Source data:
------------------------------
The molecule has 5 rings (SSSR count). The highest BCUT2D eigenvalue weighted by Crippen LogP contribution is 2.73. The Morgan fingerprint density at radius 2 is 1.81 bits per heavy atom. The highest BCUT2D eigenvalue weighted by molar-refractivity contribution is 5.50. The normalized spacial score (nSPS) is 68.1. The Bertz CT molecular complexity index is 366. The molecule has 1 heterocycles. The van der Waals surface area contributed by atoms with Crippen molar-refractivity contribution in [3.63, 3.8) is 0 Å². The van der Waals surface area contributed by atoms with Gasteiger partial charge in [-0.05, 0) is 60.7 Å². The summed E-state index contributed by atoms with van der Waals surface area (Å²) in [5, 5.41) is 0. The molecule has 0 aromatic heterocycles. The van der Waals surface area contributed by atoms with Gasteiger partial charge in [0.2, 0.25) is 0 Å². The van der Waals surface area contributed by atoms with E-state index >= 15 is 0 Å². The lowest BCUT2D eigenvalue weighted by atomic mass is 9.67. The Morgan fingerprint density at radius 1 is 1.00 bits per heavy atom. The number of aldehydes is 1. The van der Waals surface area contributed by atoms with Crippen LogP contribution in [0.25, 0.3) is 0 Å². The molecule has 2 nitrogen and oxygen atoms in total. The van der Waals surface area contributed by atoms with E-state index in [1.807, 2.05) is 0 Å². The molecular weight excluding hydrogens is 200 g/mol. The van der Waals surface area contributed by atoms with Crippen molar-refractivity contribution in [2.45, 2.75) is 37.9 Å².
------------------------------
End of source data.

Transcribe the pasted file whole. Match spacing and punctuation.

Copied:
The molecule has 5 rings (SSSR count). The highest BCUT2D eigenvalue weighted by Crippen LogP contribution is 2.73. The Morgan fingerprint density at radius 2 is 1.81 bits per heavy atom. The highest BCUT2D eigenvalue weighted by molar-refractivity contribution is 5.50. The normalized spacial score (nSPS) is 68.1. The Bertz CT molecular complexity index is 366. The molecule has 1 heterocycles. The van der Waals surface area contributed by atoms with Crippen molar-refractivity contribution in [3.63, 3.8) is 0 Å². The van der Waals surface area contributed by atoms with Gasteiger partial charge in [-0.05, 0) is 60.7 Å². The summed E-state index contributed by atoms with van der Waals surface area (Å²) in [5, 5.41) is 0. The molecule has 0 aromatic heterocycles. The van der Waals surface area contributed by atoms with Gasteiger partial charge in [0.2, 0.25) is 0 Å². The van der Waals surface area contributed by atoms with E-state index >= 15 is 0 Å². The lowest BCUT2D eigenvalue weighted by atomic mass is 9.67. The Morgan fingerprint density at radius 1 is 1.00 bits per heavy atom. The number of aldehydes is 1. The van der Waals surface area contributed by atoms with Crippen LogP contribution in [0.25, 0.3) is 0 Å². The molecule has 2 nitrogen and oxygen atoms in total. The van der Waals surface area contributed by atoms with E-state index in [1.807, 2.05) is 0 Å². The molecular weight excluding hydrogens is 200 g/mol. The van der Waals surface area contributed by atoms with Crippen molar-refractivity contribution in [2.45, 2.75) is 37.9 Å².